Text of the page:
As Spitting Image returns, producer John Lloyd recalls how the show was nearly banned
Spitting Image debuted on Central Television in 1984. The title wasn’t mine: I wanted to call it Rubber News. But it transpired there’s a magazine for people who like that kind of thing, and we felt it would be wrong to raise their hopes.
At its peak, Spitting Image was number three in the ratings and getting 15 million viewers a week – 1½ million more people than it had taken to re-elect Margaret Thatcher to power in 1983. It ran for 13 years, and right from the start it ran into trouble.
You are making a complete fool of yourself with your hideous caricature of our much loved and respected Royal Family they are very special to a lot of people but not to nig nogs like you. I am very surprised you are even be allowed to show your rubbish on TV for which we are paying £46 licence a year for anyway the next time you make [a puppet] make it of yourself or your mother.
Sorry, I don’t watch [the programme] but we get the [Sunday] People.
From the outset, Spitting Image caused so much worry at the highest levels that, for the first six shows, I had to go and defend it, frame by frame and line by line, to the Independent Broadcasting Authority at their HQ on the Brompton Road.
‘Now, John, you have here one of the dollies… Who is that?’
‘David Frost, sir.’
‘Ah, yes, so the Frost dolly says to the dolly next to it – I think that’s Bernard Levin, isn’t it? Looks jolly like him! Er … the Frost dolly says, “Why did you become a journalist, Bernard?” And he says, “I think it’s because I was circumcised with a pencil sharpener…”
‘Now, do you find that funny, John? You do? Well I’m afraid we don’t. Goodbye.’
Clearly, I was going to have to be more cunning at getting stuff past them.
Most of you oldies will remember that the kind of anti-hero of Spitting Image in those early years was Norman Tebbit, the then Employment Secretary, who in the programme was portrayed as a shaven-headed bovver boy in a biker jacket.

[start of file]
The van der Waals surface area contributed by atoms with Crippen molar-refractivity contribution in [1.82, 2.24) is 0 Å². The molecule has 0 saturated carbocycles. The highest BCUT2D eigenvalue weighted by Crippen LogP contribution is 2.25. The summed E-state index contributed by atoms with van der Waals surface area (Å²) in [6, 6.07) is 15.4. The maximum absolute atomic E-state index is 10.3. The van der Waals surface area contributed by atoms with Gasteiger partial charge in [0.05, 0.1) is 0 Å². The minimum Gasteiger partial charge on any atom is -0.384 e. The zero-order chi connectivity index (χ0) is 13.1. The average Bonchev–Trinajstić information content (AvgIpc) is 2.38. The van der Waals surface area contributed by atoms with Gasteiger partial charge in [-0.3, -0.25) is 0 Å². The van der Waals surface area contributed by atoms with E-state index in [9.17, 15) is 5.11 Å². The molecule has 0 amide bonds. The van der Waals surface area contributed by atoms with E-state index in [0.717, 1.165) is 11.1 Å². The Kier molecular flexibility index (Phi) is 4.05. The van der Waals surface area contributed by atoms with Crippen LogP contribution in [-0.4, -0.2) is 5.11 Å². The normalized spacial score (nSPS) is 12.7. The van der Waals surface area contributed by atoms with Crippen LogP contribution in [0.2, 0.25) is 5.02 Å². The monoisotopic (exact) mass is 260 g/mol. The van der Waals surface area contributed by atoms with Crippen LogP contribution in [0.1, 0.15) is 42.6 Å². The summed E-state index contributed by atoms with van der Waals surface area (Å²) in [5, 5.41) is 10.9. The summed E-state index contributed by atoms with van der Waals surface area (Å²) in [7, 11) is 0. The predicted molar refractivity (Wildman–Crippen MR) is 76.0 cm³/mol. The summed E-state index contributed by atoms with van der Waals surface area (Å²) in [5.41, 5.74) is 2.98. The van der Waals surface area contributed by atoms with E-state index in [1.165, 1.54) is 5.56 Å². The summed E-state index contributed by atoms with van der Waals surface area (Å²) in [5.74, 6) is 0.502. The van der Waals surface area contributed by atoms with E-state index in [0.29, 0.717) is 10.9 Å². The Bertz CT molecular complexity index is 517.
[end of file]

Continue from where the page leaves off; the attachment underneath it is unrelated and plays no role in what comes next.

In episode three, his puppet was interviewed by the Robin Day puppet, and was asked what he proposed to do about the unemployment crisis. The semi-housetrained polecat replied, ‘If the unemployed are so hungry, why didn’t they eat their own bodies?’ He proceeded to demonstrate by grabbing the arm of a third puppet, liquidising it in a Magimix and drinking the pink soup that resulted.
Back I went to the IBA.
‘Now, John, John, John … [sigh] … the business of Mr Tebbit drinking a human body. Do you find that funny?’
‘Oh no, it’s not meant to be funny, sir!’
‘Not meant to be funny?’
‘No, sir,’ I said. ‘It’s merely an homage to Jonathan Swift’s A Modest Proposal of 1729, where he suggests that if the Irish are short of potatoes because of the famine, there are plenty of babies to eat instead.’
‘Oh … oh, I see! Satire. Oh well, that’s fine, then!’
But the letters kept coming – in their hundreds. My PA divided them into two roughly equal piles, nice and nasty. And, being BBC-trained, I read them all. The first kind were often heart-rending: ‘I’ve been unemployed for five years – I’m desperate and can’t stand it any more. I was going to kill myself, but I thought if I can just hang on till Sunday, I can have a last really good laugh, and it was so funny I decided to hang on for another week.’